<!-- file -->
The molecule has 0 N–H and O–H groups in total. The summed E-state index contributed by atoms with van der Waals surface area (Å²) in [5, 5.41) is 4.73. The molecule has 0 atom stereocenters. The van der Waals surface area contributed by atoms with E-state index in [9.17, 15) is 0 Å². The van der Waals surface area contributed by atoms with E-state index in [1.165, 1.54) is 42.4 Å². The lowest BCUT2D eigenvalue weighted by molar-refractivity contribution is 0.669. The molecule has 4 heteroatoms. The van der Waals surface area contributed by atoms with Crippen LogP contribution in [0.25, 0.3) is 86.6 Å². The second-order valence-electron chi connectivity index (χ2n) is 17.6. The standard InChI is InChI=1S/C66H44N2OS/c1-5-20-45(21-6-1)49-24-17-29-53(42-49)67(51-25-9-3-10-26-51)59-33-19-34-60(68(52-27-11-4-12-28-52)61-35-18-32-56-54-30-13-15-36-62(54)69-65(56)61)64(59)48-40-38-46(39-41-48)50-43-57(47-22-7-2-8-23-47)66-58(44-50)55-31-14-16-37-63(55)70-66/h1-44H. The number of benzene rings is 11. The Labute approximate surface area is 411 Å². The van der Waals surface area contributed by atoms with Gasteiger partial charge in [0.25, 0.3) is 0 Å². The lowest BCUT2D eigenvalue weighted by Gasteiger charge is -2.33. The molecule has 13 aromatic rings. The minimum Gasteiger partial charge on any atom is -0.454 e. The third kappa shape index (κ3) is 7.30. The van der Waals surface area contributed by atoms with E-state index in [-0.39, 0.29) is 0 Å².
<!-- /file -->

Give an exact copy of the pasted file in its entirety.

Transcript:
The molecule has 0 N–H and O–H groups in total. The summed E-state index contributed by atoms with van der Waals surface area (Å²) in [5, 5.41) is 4.73. The molecule has 0 atom stereocenters. The van der Waals surface area contributed by atoms with E-state index in [9.17, 15) is 0 Å². The van der Waals surface area contributed by atoms with E-state index in [1.165, 1.54) is 42.4 Å². The lowest BCUT2D eigenvalue weighted by molar-refractivity contribution is 0.669. The molecule has 4 heteroatoms. The van der Waals surface area contributed by atoms with Crippen LogP contribution in [0.25, 0.3) is 86.6 Å². The second-order valence-electron chi connectivity index (χ2n) is 17.6. The standard InChI is InChI=1S/C66H44N2OS/c1-5-20-45(21-6-1)49-24-17-29-53(42-49)67(51-25-9-3-10-26-51)59-33-19-34-60(68(52-27-11-4-12-28-52)61-35-18-32-56-54-30-13-15-36-62(54)69-65(56)61)64(59)48-40-38-46(39-41-48)50-43-57(47-22-7-2-8-23-47)66-58(44-50)55-31-14-16-37-63(55)70-66/h1-44H. The number of benzene rings is 11. The Labute approximate surface area is 411 Å². The van der Waals surface area contributed by atoms with Gasteiger partial charge in [0.25, 0.3) is 0 Å². The lowest BCUT2D eigenvalue weighted by Gasteiger charge is -2.33. The molecule has 13 aromatic rings. The minimum Gasteiger partial charge on any atom is -0.454 e. The third kappa shape index (κ3) is 7.30. The van der Waals surface area contributed by atoms with E-state index in [-0.39, 0.29) is 0 Å².